There must be very serious reasons why it is no longer in a child’s best interests for a person’s parental responsibility to be terminated. Such applications are not common. 

It goes beyond the scope of this article to set out specific examples, but where the court considers that the parental responsibility will be abused, this could be a circumstance where the court would consider that it is in the child’s best interest to terminate parental responsibility.

When might parental responsibility be restricted?

In circumstances where the court does not have the power to remove parental responsibility, or it is not considered necessary, a person may apply to restrict the exercise of parental responsibility. Again, the court’s paramount consideration will be the child’s best interests.

The court can make a prohibited steps order. This will then prevent a party from taking certain steps, which would usually be taken by a parent in meeting their parental responsibility for a child. The court can also determine how long the restriction should be in place.

Examples could be:

  • The parent with care no longer has to provide any information to the other parent regarding the child or to consult with them in respect of certain decisions affecting the child.
  • Restricting a parent’s access to information from medical or educational settings.

Adoption and parental orders

If a child is adopted or a parental order is made (transferring legal parenthood from a surrogate mother and her husband or civil partner to the intended parent) these orders will automatically discharge the parental responsibility of the parents.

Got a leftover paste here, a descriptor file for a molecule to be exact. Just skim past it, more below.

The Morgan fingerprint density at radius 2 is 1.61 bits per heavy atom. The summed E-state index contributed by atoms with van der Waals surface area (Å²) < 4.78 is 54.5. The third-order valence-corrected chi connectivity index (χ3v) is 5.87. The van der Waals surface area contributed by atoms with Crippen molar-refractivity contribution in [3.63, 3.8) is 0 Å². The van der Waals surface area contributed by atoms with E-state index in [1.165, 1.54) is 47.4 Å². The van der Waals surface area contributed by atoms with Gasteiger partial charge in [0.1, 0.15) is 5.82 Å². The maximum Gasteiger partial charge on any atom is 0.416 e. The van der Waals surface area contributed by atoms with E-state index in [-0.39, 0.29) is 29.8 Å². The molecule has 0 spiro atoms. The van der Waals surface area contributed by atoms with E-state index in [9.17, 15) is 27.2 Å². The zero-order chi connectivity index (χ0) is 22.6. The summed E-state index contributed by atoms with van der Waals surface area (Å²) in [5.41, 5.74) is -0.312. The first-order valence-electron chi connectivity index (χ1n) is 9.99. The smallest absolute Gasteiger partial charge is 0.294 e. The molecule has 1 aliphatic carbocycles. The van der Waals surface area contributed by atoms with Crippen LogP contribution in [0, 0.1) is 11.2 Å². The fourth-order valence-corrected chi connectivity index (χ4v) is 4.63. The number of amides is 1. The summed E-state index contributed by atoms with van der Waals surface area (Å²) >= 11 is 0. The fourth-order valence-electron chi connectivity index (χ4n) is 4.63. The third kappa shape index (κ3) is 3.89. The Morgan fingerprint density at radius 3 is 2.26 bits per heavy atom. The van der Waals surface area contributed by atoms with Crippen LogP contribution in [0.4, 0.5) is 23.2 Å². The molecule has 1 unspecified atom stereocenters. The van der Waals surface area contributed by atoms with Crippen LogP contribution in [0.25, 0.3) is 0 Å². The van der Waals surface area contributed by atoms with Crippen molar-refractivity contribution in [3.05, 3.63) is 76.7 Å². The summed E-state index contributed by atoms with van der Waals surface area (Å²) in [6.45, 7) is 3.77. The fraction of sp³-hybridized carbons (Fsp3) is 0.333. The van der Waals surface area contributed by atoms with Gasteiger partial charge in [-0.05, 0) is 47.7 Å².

How and when to exercise parental responsibility

What is not so easily defined is how a person exercises that responsibility.

The lists below provide some guidance to assist people with parental responsibility on what decisions they can make alone and those that they cannot. It is not an exhaustive list.

The most important roles for people with parental responsibility are to provide a home for the child and to protect and maintain the child.

When people with parental responsibility are making decisions in relation to the child, the significance of the decision being made will determine the need to involve any other person with parental responsibility.

Whether or not a parent has parental responsibility, or indeed spends time with the child, it is a requirement that they ensure that their child is supported financially.

Issues where you must agree or seek an order from the court

If you have parental responsibility you can make decisions about:

But you must always notify the other person(s) with parental responsibility about your proposals, and agree on these issues — or seek legal guidance/make an application to the court if so advised.